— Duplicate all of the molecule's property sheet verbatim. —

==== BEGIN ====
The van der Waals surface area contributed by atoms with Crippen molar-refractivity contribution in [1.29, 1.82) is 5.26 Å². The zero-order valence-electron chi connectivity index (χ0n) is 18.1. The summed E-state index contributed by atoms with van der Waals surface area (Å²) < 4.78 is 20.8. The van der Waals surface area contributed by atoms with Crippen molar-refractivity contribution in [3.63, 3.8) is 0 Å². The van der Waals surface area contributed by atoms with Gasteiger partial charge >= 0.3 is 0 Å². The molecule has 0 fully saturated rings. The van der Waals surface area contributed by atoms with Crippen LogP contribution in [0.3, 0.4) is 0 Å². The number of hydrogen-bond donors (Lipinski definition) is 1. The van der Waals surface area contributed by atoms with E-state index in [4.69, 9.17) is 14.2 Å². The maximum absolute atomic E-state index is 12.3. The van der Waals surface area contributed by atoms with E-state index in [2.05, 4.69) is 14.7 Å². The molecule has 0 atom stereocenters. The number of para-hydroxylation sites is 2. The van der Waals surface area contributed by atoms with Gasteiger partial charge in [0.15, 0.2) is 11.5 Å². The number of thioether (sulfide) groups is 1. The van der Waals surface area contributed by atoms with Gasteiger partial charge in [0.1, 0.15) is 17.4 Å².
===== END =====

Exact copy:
The van der Waals surface area contributed by atoms with Crippen molar-refractivity contribution in [1.29, 1.82) is 5.26 Å². The zero-order valence-electron chi connectivity index (χ0n) is 18.1. The summed E-state index contributed by atoms with van der Waals surface area (Å²) < 4.78 is 20.8. The van der Waals surface area contributed by atoms with Crippen molar-refractivity contribution in [3.63, 3.8) is 0 Å². The van der Waals surface area contributed by atoms with Gasteiger partial charge >= 0.3 is 0 Å². The molecule has 0 fully saturated rings. The van der Waals surface area contributed by atoms with Crippen LogP contribution in [0.3, 0.4) is 0 Å². The number of hydrogen-bond donors (Lipinski definition) is 1. The van der Waals surface area contributed by atoms with E-state index in [4.69, 9.17) is 14.2 Å². The maximum absolute atomic E-state index is 12.3. The van der Waals surface area contributed by atoms with E-state index in [2.05, 4.69) is 14.7 Å². The molecule has 0 atom stereocenters. The number of para-hydroxylation sites is 2. The van der Waals surface area contributed by atoms with Gasteiger partial charge in [0.15, 0.2) is 11.5 Å². The number of thioether (sulfide) groups is 1. The van der Waals surface area contributed by atoms with Gasteiger partial charge in [0.1, 0.15) is 17.4 Å².